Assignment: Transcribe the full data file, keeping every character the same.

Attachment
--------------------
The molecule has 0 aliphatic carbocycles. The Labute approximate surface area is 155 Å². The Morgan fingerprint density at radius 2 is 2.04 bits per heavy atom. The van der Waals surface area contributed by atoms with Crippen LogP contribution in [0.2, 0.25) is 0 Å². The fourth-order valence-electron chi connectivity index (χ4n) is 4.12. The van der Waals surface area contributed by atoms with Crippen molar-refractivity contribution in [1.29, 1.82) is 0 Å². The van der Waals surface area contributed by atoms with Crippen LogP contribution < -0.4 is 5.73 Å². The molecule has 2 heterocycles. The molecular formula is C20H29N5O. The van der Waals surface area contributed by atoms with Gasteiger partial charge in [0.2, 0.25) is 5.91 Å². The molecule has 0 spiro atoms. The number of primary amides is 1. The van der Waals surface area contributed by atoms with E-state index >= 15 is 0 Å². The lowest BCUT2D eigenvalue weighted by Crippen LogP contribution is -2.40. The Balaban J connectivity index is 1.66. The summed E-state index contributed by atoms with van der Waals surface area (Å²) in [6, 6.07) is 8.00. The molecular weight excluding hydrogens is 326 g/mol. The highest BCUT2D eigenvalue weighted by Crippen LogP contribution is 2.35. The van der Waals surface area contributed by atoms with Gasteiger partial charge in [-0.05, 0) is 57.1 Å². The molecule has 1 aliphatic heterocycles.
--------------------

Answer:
The molecule has 0 aliphatic carbocycles. The Labute approximate surface area is 155 Å². The Morgan fingerprint density at radius 2 is 2.04 bits per heavy atom. The van der Waals surface area contributed by atoms with Crippen LogP contribution in [0.2, 0.25) is 0 Å². The fourth-order valence-electron chi connectivity index (χ4n) is 4.12. The van der Waals surface area contributed by atoms with Crippen molar-refractivity contribution in [1.29, 1.82) is 0 Å². The van der Waals surface area contributed by atoms with Crippen LogP contribution < -0.4 is 5.73 Å². The molecule has 2 heterocycles. The molecular formula is C20H29N5O. The van der Waals surface area contributed by atoms with Gasteiger partial charge in [0.2, 0.25) is 5.91 Å². The molecule has 0 spiro atoms. The number of primary amides is 1. The van der Waals surface area contributed by atoms with E-state index >= 15 is 0 Å². The lowest BCUT2D eigenvalue weighted by Crippen LogP contribution is -2.40. The Balaban J connectivity index is 1.66. The summed E-state index contributed by atoms with van der Waals surface area (Å²) in [6, 6.07) is 8.00. The molecular weight excluding hydrogens is 326 g/mol. The highest BCUT2D eigenvalue weighted by Crippen LogP contribution is 2.35. The van der Waals surface area contributed by atoms with Gasteiger partial charge in [-0.05, 0) is 57.1 Å². The molecule has 1 aliphatic heterocycles.